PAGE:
Ensemble novels often strain to stay true to all their voices, especially when those voices range across genders, ages, ethnicities, and mental capacities. In her quietly wonderful second book, Alcott (The Dangers of Proximal Alphabets, 2012) displays a deft hand with every one of her odd and startlingly real characters. The story centers on a trio of relationships: between Adeleine, a lovely recluse, and Thomas, a damaged artist; between Paulie, a charming 30-something with a mind stuck in youth, and his anxious sister; and between Edith, their ailing landlady, and all the tenants whose daily lives she nurtures before dementia and an estranged son intervene. Alcott’s debut novel was skillful but tempered by a thick layer of surrealism. Here, she allows only glimpses of that dreamscape, and it works to much greater effect. The residents of Edith’s building are united first by geography, then by evident personal flaws, and ultimately by a powerful desire to save their compromised caretaker—and the only place these out-of-sorts people feel they belong. As their lives weave together more tightly, we feel more drawn to them individually and as a family of sorts. Their situation may not be enviable, but Alcott’s handling of it is. The voices in this book speak volumes.
A luminous second novel from a first-class storyteller.
A ghost wife, a stolen child, wandering eyes, hidden ledgers—and more—bind the 19th-century Jewish community on a paradisiacal island in the West Indies.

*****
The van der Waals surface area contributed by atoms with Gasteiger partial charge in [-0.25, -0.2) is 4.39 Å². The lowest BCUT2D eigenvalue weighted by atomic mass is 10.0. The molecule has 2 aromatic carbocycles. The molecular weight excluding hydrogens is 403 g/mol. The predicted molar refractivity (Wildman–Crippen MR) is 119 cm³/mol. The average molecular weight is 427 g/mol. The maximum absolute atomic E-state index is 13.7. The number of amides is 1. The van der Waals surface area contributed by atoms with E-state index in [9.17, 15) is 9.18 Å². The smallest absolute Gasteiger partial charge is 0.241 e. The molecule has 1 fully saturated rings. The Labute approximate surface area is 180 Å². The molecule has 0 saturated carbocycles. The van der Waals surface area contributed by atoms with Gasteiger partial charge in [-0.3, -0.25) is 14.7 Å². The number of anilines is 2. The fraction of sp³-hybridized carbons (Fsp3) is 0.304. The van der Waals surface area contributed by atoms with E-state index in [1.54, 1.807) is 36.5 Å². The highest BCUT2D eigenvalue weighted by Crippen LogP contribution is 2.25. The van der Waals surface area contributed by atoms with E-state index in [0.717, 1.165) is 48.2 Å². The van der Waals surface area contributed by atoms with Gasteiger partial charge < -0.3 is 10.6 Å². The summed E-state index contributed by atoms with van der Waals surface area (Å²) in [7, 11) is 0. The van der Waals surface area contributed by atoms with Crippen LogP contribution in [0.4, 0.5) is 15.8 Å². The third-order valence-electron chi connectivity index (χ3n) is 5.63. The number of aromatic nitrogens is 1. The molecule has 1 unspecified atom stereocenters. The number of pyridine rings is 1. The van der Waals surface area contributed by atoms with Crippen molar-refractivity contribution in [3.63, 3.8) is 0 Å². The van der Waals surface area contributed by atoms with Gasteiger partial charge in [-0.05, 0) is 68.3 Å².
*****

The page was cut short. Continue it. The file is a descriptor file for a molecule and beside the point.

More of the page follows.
To this marvelous mise-en-scène, Hoffman (The Museum of Extraordinary Things, 2014, etc.) adds a historical character: Rachel Manzana Pomié, the Creole mother of impressionist painter Jacob Abraham Camille Pissarro. Descended from Spanish and Portuguese Jews who “knew when to depart even when it meant leaving worldly goods behind,” Hoffman’s Rachel nurses a grudge as bitter as the fruit of the apple tree her grandparents toted to the Antilles when they fled France: that her mother, Mme. Pomié, favors the nephew she adopted as a baby over her own child. “Girls were not worth very much in her eyes, especially a disobedient girl.” With her friend Jestine—the mixed-blood child of the family cook—Rachel keeps a lookout for turtle girls (mermaids with shells) and, aping the French fabulist Charles Perrault, chats up the market women for “small miracles common only in our country” to tell when she finally gets to Paris. “My mother didn’t like this sort of talk; people of our faith didn’t believe in past lives or spirits.” Faith leaves Rachel as well when her father arranges a match to a business associate twice her age, who dies, trapping her on the island with seven children; she’s shunned by her synagogue when she falls into bed with a young relative of her late husband who arrives from Paris to settle the books: “The good man and the enchantress. Some people said I was made of molasses; one bite and you couldn’t get enough.” Wearing “haint blue” to chase ghosts won’t bring back the luck she gave away to her old friend Jestine when she needed it. But her youngest, Jacobo, whose sketches and open manner charm even tight-lipped members of the synagogue’s sisterhood, just might.